______________________________________Material Supplier______________________________________Polypropylene Eastman Temite, HimontPolyurethane Goodyear, EstaneNylon Allied, DuPontP.E.T GoodyearEVA copolymers U.S.I., DuPont, DowAcrylics Allied, DuPont______________________________________
The tubes of FIGS. 1 or 2 are made by extrusion through an extrusion die. FIG. 3 shows such a die 30 schematically. Die 30 comprises an outer cylindrical casing 31 with a cylindrical mandrel within the casing. Both the casing and the mandrel are fixed in position along central axis 32, in a manner to define a thin opening (sizing ring) 33 between them. The mandrel terminates in an inner tapered sizing pin which controls the inside diameter of the extruded tubing.
FIG. 4 shows the tapered sizing pin 40 also schematically. Pin 40 has a textured surface formed by exposure to super-fine sand or talc under pressure to "blast" the surface of the pin. The texturing is represented by dots 41 in both FIGS. 3 and 4. The sand or talc is blown at the surface of the pin via a hose in a well understood manner.
In order to emboss the interior wall of the tubes of FIGS. 1 or 2, the land length of the pin is such that the ratio of the pin length to the maximum diameter of the pin is six to one or more and with relatively hard materials such as DOW 2365-75DE materials is as much as twelve to one. The reason for such a land length is to permit sufficient contact between the pin and the inside wall of the tube during the extrusion process to ensure uniform embossing of the interior wall so that the requisite capillary action is produced.
The embossing process and the need for an adequate gradual land length can be appreciated by a consideration of FIGS. 3 and 4. The compliant raw material is introduced into the sizing ring 33 under pressure, in a manner well understood. The material cools as it advances into a tube before it contacts the surface of pin 40; but the interior of the surface is still compliant to permit embossing by the surface texture of the pin.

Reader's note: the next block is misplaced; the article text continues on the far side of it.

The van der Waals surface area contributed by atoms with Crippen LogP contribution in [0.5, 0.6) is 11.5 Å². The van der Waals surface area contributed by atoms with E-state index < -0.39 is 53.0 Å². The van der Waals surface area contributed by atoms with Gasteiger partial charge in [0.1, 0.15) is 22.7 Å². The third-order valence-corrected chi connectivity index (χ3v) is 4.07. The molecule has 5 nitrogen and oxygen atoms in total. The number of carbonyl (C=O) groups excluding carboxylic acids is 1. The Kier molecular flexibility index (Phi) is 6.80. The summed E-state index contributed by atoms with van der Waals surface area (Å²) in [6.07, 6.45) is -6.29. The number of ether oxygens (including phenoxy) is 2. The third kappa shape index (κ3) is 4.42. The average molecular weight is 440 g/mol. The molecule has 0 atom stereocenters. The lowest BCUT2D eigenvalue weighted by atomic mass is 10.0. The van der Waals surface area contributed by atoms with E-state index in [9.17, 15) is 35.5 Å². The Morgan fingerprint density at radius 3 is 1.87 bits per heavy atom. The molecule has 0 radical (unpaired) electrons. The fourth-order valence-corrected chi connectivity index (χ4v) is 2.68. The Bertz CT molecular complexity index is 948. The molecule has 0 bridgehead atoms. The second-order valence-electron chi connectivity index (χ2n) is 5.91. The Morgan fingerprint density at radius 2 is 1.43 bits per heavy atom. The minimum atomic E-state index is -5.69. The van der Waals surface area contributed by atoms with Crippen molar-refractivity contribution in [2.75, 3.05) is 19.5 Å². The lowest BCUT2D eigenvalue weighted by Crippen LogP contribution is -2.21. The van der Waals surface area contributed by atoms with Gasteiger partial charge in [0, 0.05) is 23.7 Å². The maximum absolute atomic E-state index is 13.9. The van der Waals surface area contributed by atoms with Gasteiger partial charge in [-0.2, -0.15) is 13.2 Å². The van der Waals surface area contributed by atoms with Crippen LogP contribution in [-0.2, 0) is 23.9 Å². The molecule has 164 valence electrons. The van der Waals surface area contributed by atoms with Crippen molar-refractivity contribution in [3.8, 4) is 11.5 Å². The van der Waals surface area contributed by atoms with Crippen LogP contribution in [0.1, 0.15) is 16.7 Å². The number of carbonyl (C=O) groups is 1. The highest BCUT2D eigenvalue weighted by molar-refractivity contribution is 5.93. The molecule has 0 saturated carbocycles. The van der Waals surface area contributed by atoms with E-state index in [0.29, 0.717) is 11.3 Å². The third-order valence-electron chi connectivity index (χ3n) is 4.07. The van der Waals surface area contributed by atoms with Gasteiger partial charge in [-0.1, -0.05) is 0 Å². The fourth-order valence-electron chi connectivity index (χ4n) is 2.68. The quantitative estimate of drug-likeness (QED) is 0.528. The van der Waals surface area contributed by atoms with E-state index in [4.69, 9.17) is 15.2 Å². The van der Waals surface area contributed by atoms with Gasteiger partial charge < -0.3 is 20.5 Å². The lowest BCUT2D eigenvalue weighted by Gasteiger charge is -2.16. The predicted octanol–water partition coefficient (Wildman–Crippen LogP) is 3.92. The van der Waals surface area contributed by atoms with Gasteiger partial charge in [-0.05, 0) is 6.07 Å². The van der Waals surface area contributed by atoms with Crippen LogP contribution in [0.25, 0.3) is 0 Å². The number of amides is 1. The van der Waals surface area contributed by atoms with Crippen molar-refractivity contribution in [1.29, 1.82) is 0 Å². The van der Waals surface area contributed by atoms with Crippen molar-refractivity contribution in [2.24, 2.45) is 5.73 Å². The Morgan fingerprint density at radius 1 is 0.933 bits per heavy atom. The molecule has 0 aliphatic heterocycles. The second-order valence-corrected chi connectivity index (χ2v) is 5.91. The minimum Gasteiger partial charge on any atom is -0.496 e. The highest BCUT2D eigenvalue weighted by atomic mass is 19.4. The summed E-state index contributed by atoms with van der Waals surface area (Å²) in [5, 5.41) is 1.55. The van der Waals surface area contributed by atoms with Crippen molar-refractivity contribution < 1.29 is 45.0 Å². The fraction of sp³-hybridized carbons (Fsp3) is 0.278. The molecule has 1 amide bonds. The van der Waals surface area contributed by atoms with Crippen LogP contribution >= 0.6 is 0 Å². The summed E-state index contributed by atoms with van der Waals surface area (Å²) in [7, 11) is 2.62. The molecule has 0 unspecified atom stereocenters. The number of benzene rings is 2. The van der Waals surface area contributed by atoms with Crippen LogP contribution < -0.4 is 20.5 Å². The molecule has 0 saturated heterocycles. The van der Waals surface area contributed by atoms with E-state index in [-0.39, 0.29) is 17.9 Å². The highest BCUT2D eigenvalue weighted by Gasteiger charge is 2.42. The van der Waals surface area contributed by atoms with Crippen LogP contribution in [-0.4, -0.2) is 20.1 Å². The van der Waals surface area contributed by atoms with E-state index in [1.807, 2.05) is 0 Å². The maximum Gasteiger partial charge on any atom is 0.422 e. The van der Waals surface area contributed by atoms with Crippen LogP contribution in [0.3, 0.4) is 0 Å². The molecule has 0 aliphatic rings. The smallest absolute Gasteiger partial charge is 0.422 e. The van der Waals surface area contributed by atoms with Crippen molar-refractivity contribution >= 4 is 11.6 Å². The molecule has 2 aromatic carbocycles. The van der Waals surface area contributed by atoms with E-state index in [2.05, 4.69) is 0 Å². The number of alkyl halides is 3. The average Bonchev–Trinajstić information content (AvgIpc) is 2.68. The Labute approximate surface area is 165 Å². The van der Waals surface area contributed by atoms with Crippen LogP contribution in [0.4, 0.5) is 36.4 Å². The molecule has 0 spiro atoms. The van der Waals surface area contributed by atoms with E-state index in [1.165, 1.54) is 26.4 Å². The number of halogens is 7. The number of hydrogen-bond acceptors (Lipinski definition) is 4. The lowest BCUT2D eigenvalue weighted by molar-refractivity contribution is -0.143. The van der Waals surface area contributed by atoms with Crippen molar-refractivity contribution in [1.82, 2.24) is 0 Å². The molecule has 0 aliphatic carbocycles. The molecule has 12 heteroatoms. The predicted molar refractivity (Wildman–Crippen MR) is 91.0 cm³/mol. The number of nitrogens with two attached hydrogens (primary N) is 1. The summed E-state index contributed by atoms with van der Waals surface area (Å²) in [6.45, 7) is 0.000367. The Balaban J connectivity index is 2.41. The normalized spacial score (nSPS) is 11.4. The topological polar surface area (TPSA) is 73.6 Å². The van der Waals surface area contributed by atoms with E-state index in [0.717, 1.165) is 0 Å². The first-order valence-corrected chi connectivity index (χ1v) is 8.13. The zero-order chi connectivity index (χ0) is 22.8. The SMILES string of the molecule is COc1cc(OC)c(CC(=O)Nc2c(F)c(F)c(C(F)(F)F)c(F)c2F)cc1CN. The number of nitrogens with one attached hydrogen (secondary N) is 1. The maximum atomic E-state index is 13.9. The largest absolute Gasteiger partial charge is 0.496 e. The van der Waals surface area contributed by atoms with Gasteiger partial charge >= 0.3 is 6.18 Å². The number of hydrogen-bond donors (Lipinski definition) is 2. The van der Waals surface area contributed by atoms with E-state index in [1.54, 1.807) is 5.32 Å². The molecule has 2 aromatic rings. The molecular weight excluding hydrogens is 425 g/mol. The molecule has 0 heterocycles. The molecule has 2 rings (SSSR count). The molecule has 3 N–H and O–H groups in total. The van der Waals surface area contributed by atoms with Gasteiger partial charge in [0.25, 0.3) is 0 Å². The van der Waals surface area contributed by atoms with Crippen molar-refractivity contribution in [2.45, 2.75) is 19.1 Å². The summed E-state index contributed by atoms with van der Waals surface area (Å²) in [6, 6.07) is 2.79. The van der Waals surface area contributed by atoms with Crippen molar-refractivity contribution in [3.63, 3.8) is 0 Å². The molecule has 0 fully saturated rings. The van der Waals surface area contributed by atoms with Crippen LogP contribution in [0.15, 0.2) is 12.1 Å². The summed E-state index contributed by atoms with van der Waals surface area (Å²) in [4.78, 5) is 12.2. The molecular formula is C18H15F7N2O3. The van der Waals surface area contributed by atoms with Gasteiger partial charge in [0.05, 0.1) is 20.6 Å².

If an outer layer is used to make a tube of the type shown in FIG. 2, the material of the outer layer is introduced downsteam from the point at which the material of the inner tube is introduced. A part for the introduction of the material of the outer layer is shown as 45. The die configuration and the manner of introduction of materials to such a die form coextruded tubes of the type shown in FIG. 2 are well described in connection with FIG. 5.
The die of FIG. 5 comprises a primary die body 60, a secondary die section "and an outside diameter forming plate 62. A mandrel 64, with a mirror-finish section 65 is fixed within the die along axis 66. A tapered forming pin 67 is positioned to follow "mirror" section 65 in a manner to define a sizing ring 68 with said forming plate.
In operation, air is introduced at 70 along axis 66 to the right as viewed in the figure. The material for the inner layer is introduced at 71 and follows the direction of arrows 72. This material may be, for example, polyurethane. The material for the outer layer is introduced at 74 and follows the arrows 72. Such a material may comprise PET for example.
During tube formation, the double-layered tube moves into the sizing ring along tapered forming pin 67 in a manner to texture the inside surface of the tube. The land length portion of the tapered forming pin is labelled for convenience.
The extruded double-layer tube is drawn down to the desired size by tapered extension 80.
Extrusion equipment employing dies and tapered pins of the type shown in FIGS. 3 and 4 is adopted to extrude tubing of the type shown in FIGS. 1 or 2 continuously. It is clear that such tubing can be cut into three inch segments by conventional, in-line cutting equipment to provide replacements for glass hematocrits.